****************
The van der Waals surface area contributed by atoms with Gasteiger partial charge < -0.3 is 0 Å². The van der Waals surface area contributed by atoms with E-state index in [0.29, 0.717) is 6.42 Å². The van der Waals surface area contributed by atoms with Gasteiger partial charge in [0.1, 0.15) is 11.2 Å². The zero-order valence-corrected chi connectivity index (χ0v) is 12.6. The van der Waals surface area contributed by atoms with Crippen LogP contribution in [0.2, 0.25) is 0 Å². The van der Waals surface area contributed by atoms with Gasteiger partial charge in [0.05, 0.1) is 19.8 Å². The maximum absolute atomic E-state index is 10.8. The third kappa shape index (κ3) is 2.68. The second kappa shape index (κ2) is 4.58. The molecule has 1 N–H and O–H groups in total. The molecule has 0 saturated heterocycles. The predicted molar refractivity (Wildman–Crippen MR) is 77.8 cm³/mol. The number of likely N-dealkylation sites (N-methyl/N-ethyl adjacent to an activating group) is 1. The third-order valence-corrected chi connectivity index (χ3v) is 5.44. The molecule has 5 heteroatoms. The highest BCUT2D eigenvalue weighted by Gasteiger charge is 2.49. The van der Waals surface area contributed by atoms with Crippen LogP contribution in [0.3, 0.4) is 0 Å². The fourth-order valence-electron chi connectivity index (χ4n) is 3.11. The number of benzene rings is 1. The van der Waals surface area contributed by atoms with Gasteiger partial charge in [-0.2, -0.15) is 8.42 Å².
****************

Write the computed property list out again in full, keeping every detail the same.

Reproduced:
The van der Waals surface area contributed by atoms with Gasteiger partial charge < -0.3 is 0 Å². The van der Waals surface area contributed by atoms with E-state index in [0.29, 0.717) is 6.42 Å². The van der Waals surface area contributed by atoms with Gasteiger partial charge in [0.1, 0.15) is 11.2 Å². The zero-order valence-corrected chi connectivity index (χ0v) is 12.6. The van der Waals surface area contributed by atoms with Crippen LogP contribution in [0.2, 0.25) is 0 Å². The van der Waals surface area contributed by atoms with Gasteiger partial charge in [0.05, 0.1) is 19.8 Å². The maximum absolute atomic E-state index is 10.8. The third kappa shape index (κ3) is 2.68. The second kappa shape index (κ2) is 4.58. The molecule has 1 N–H and O–H groups in total. The molecule has 0 saturated heterocycles. The predicted molar refractivity (Wildman–Crippen MR) is 77.8 cm³/mol. The number of likely N-dealkylation sites (N-methyl/N-ethyl adjacent to an activating group) is 1. The third-order valence-corrected chi connectivity index (χ3v) is 5.44. The molecule has 5 heteroatoms. The highest BCUT2D eigenvalue weighted by Gasteiger charge is 2.49. The van der Waals surface area contributed by atoms with Crippen LogP contribution in [0.3, 0.4) is 0 Å². The fourth-order valence-electron chi connectivity index (χ4n) is 3.11. The number of benzene rings is 1. The van der Waals surface area contributed by atoms with Gasteiger partial charge in [-0.2, -0.15) is 8.42 Å².